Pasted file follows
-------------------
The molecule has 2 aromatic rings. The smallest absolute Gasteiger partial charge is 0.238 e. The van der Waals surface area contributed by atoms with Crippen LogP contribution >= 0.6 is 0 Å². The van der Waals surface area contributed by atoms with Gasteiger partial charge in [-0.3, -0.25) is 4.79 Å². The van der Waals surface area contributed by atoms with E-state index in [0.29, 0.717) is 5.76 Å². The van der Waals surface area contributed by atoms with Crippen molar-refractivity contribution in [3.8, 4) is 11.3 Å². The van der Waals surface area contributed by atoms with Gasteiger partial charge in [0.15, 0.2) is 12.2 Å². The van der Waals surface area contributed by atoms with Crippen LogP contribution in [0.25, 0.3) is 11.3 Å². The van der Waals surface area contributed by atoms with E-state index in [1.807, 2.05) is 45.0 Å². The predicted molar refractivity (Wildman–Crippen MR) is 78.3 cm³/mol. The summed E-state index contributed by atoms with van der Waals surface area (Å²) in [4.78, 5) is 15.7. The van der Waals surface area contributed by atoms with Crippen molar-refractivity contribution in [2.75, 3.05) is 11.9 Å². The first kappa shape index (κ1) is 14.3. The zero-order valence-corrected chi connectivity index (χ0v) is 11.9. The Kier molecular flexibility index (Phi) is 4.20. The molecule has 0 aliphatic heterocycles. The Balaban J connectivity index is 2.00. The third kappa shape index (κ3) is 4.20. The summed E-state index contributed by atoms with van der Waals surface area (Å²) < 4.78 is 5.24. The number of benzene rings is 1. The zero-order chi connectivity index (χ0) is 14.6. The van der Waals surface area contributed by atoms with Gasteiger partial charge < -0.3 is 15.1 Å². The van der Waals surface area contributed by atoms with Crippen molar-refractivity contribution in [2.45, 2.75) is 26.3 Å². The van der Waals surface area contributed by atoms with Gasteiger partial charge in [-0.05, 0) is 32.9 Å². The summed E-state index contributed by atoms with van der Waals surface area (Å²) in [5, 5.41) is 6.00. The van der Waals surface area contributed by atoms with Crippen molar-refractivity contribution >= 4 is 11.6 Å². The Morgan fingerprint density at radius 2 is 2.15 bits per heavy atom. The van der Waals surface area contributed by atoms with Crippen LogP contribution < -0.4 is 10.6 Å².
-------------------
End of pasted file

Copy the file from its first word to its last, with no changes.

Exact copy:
The molecule has 2 aromatic rings. The smallest absolute Gasteiger partial charge is 0.238 e. The van der Waals surface area contributed by atoms with Crippen LogP contribution >= 0.6 is 0 Å². The van der Waals surface area contributed by atoms with Gasteiger partial charge in [-0.3, -0.25) is 4.79 Å². The van der Waals surface area contributed by atoms with E-state index in [0.29, 0.717) is 5.76 Å². The van der Waals surface area contributed by atoms with Crippen molar-refractivity contribution in [3.8, 4) is 11.3 Å². The van der Waals surface area contributed by atoms with Gasteiger partial charge in [0.15, 0.2) is 12.2 Å². The van der Waals surface area contributed by atoms with Crippen LogP contribution in [0.25, 0.3) is 11.3 Å². The van der Waals surface area contributed by atoms with E-state index in [1.807, 2.05) is 45.0 Å². The predicted molar refractivity (Wildman–Crippen MR) is 78.3 cm³/mol. The summed E-state index contributed by atoms with van der Waals surface area (Å²) in [4.78, 5) is 15.7. The van der Waals surface area contributed by atoms with Crippen molar-refractivity contribution in [2.75, 3.05) is 11.9 Å². The first kappa shape index (κ1) is 14.3. The zero-order valence-corrected chi connectivity index (χ0v) is 11.9. The Kier molecular flexibility index (Phi) is 4.20. The molecule has 0 aliphatic heterocycles. The Balaban J connectivity index is 2.00. The third kappa shape index (κ3) is 4.20. The summed E-state index contributed by atoms with van der Waals surface area (Å²) < 4.78 is 5.24. The number of benzene rings is 1. The zero-order chi connectivity index (χ0) is 14.6. The van der Waals surface area contributed by atoms with Gasteiger partial charge < -0.3 is 15.1 Å². The van der Waals surface area contributed by atoms with Crippen molar-refractivity contribution in [2.45, 2.75) is 26.3 Å². The van der Waals surface area contributed by atoms with Gasteiger partial charge in [-0.05, 0) is 32.9 Å². The summed E-state index contributed by atoms with van der Waals surface area (Å²) in [5, 5.41) is 6.00. The van der Waals surface area contributed by atoms with Crippen molar-refractivity contribution >= 4 is 11.6 Å². The Morgan fingerprint density at radius 2 is 2.15 bits per heavy atom. The van der Waals surface area contributed by atoms with Crippen LogP contribution < -0.4 is 10.6 Å².